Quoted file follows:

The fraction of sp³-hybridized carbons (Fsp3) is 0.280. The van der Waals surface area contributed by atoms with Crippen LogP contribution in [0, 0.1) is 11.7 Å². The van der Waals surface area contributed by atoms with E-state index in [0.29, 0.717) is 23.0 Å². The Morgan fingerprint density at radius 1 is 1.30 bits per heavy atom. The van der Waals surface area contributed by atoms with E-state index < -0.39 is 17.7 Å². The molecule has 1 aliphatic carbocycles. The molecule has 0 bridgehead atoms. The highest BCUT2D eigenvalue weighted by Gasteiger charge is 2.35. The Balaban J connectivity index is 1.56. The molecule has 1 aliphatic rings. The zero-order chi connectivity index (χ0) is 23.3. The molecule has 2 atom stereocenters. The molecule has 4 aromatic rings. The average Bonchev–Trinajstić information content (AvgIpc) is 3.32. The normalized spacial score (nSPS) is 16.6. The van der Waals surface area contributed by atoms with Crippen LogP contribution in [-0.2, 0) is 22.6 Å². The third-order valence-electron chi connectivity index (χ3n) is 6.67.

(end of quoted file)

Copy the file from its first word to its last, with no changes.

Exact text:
The fraction of sp³-hybridized carbons (Fsp3) is 0.280. The van der Waals surface area contributed by atoms with Crippen LogP contribution in [0, 0.1) is 11.7 Å². The van der Waals surface area contributed by atoms with E-state index in [0.29, 0.717) is 23.0 Å². The Morgan fingerprint density at radius 1 is 1.30 bits per heavy atom. The van der Waals surface area contributed by atoms with E-state index < -0.39 is 17.7 Å². The molecule has 1 aliphatic carbocycles. The molecule has 0 bridgehead atoms. The highest BCUT2D eigenvalue weighted by Gasteiger charge is 2.35. The Balaban J connectivity index is 1.56. The molecule has 1 aliphatic rings. The zero-order chi connectivity index (χ0) is 23.3. The molecule has 2 atom stereocenters. The molecule has 4 aromatic rings. The average Bonchev–Trinajstić information content (AvgIpc) is 3.32. The normalized spacial score (nSPS) is 16.6. The van der Waals surface area contributed by atoms with Crippen LogP contribution in [-0.2, 0) is 22.6 Å². The third-order valence-electron chi connectivity index (χ3n) is 6.67.